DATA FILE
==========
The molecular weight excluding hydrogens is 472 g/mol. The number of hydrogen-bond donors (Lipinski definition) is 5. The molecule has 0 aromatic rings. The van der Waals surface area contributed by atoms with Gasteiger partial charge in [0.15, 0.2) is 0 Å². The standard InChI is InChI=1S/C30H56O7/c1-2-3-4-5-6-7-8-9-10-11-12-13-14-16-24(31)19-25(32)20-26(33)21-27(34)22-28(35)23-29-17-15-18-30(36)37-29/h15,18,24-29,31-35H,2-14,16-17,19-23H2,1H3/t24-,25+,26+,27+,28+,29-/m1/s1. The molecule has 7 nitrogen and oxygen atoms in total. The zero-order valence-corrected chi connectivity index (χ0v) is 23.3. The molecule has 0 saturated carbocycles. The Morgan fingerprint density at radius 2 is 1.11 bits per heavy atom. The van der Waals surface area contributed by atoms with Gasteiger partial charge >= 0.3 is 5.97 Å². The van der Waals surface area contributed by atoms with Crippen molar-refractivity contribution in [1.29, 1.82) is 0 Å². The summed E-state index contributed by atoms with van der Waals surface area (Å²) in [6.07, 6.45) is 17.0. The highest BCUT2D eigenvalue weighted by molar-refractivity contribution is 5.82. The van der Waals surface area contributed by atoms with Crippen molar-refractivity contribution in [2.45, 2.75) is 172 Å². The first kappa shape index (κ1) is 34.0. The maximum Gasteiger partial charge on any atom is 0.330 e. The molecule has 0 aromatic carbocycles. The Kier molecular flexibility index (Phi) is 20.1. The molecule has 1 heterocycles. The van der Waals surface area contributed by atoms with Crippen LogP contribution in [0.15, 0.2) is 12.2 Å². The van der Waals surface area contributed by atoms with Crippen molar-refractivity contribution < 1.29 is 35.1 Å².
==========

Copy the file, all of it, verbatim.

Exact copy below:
The molecular weight excluding hydrogens is 472 g/mol. The number of hydrogen-bond donors (Lipinski definition) is 5. The molecule has 0 aromatic rings. The van der Waals surface area contributed by atoms with Gasteiger partial charge in [0.15, 0.2) is 0 Å². The standard InChI is InChI=1S/C30H56O7/c1-2-3-4-5-6-7-8-9-10-11-12-13-14-16-24(31)19-25(32)20-26(33)21-27(34)22-28(35)23-29-17-15-18-30(36)37-29/h15,18,24-29,31-35H,2-14,16-17,19-23H2,1H3/t24-,25+,26+,27+,28+,29-/m1/s1. The molecule has 7 nitrogen and oxygen atoms in total. The zero-order valence-corrected chi connectivity index (χ0v) is 23.3. The molecule has 0 saturated carbocycles. The Morgan fingerprint density at radius 2 is 1.11 bits per heavy atom. The van der Waals surface area contributed by atoms with Gasteiger partial charge >= 0.3 is 5.97 Å². The van der Waals surface area contributed by atoms with Crippen molar-refractivity contribution in [1.29, 1.82) is 0 Å². The summed E-state index contributed by atoms with van der Waals surface area (Å²) in [6.07, 6.45) is 17.0. The highest BCUT2D eigenvalue weighted by molar-refractivity contribution is 5.82. The van der Waals surface area contributed by atoms with Crippen molar-refractivity contribution in [2.45, 2.75) is 172 Å². The first kappa shape index (κ1) is 34.0. The maximum Gasteiger partial charge on any atom is 0.330 e. The molecule has 0 aromatic carbocycles. The Kier molecular flexibility index (Phi) is 20.1. The molecule has 1 heterocycles. The van der Waals surface area contributed by atoms with Crippen LogP contribution in [0.15, 0.2) is 12.2 Å². The van der Waals surface area contributed by atoms with Crippen molar-refractivity contribution < 1.29 is 35.1 Å².